10 Spark finalists, 10 creators, 10 innovative ideas. From glasses that help the visually impaired to the ultimate cycling helmet, we're delighted to introduce the ideas and the creators that comprise our 2017 Spark finalists.
Keith Pullen, Lawrence Tse, Fiona Pullen: AirBreathe Mask
Engineer Lawrence Tse, City University of London professor Keith Pullen, and diabetes specialist nurse Fiona Pullen have come together to create Airbreathe, a filtered mask that improves the breathing experience of people living in cities affected by air quality issues. The mask relies on durable, changeable screens to filter out harmful pollutants while remaining comfortable and unrestrictive when worn, even when doing heavy exercise like uphill cycling or running.
It's of no surprise that the idea was the brainchild of Keith, who was a serial inventor, already having 25 patents under his belt. However, the real turning point came after he teamed up with Lawrence and they started using 3D digital designs and new manufacturing methods. At this time the AirBreathe team started to utilise social media to converse with early adopters who were beginning to come on board. They have since built up strong relationships with interested parties who regularly offer their thoughts as the product develops.
“With all of our expertise in hardware and software design, we still have a lot to learn when it comes to IP, large scale manufacturing, marketing and business. So the Spark programme was a clear and obvious choice. Success of this product will substantially depend on getting the whole design and marketing right, far beyond pure technical function”.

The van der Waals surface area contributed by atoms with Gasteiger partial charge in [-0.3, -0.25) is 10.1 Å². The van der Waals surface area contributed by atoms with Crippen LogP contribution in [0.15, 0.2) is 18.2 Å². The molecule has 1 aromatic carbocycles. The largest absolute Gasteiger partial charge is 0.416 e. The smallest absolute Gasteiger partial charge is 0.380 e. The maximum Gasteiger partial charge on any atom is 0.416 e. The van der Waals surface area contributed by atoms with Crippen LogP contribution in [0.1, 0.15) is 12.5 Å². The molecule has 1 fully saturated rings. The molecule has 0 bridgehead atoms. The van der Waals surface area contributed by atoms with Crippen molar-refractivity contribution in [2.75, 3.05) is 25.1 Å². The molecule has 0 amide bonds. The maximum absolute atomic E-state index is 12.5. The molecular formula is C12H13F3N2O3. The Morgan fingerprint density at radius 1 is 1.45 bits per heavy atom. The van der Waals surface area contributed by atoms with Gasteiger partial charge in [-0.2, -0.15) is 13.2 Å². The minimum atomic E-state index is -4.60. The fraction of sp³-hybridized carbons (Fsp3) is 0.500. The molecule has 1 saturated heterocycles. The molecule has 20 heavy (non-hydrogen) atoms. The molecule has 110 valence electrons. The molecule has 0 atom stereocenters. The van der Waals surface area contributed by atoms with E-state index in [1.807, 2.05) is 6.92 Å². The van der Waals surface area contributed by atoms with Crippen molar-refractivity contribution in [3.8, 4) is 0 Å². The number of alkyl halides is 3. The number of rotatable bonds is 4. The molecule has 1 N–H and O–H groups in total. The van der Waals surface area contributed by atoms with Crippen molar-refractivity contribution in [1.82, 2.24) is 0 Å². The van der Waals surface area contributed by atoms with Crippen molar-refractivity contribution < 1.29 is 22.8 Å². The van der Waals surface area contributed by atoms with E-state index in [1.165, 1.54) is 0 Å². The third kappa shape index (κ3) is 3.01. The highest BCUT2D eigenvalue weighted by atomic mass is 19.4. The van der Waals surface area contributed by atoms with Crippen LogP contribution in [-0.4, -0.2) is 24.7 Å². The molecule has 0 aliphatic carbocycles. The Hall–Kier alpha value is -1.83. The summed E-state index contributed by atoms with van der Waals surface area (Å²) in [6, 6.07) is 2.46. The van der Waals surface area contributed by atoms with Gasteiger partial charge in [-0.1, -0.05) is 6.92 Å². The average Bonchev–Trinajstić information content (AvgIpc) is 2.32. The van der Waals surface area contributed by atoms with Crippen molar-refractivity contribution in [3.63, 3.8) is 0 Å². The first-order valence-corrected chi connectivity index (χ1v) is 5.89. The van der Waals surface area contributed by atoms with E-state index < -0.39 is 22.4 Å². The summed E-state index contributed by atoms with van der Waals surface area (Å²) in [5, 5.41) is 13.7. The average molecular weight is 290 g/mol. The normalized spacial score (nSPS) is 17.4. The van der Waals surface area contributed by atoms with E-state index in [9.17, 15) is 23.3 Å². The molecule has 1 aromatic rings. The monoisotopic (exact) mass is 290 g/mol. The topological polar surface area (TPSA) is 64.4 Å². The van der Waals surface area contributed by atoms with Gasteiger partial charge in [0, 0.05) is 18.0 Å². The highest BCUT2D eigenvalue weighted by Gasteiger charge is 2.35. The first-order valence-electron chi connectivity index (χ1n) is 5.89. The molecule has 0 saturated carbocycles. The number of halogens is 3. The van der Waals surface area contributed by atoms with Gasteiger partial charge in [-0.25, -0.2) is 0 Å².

Gareth Roberts, Xiaobin Zhao: CamCup
Entrepreneur Gareth Roberts has a keen eye for innovation and design. Prior to Spark he invented the PneumaScan, a medical device that measures lung function. Gareth’s focus is now on creating the world’s most environmentally friendly consumer product CamCup, which is a re-useable coffee cup designed using used coffee grounds which are bound together with innovative green glue.
“This is a heaven-sent opportunity to get help to bring a new product to market. We hope to create a space to gain valuable expert criticism and guidance to help us take the project to market”.
Ben Wylie, Jacob Jelen, Andy Shipley: CUE Sense
University students Ben Wylie and Jacob Jelen share a passion for design. The idea that saw them selected as finalists on Spark 2017 is CUE Sense, a pair of smart glasses that enable a visually impaired person to pick up on non-verbal cues. The idea first arose when Ben and Jacob undertook a creative technology apprenticeship at AKQA and set about trying to create something for the visually impaired. Their original idea was a glove that would provide vibrational feedback, helping the wearer to see through their hands.
As enthusiasm grew Ben ran the idea past his dad over the phone whilst traveling on the train, unbeknown to him their conversation was overheard by a fellow passenger who introduced himself to explain that his best mate, Andy Shipley began losing his sight at 19 and was legally blind by 28. With first-hand experience Andy joined Ben and Jacob to discuss the idea further and together they collaborated in creating CUE Sense. Andy expressed that most of his anxiety stemmed from not being able to access non-verbal cues, which is not surprising given that 83% of our understanding of the world comes through our vision. CUE Sense glasses are designed specifically to pick up on non-verbal cues.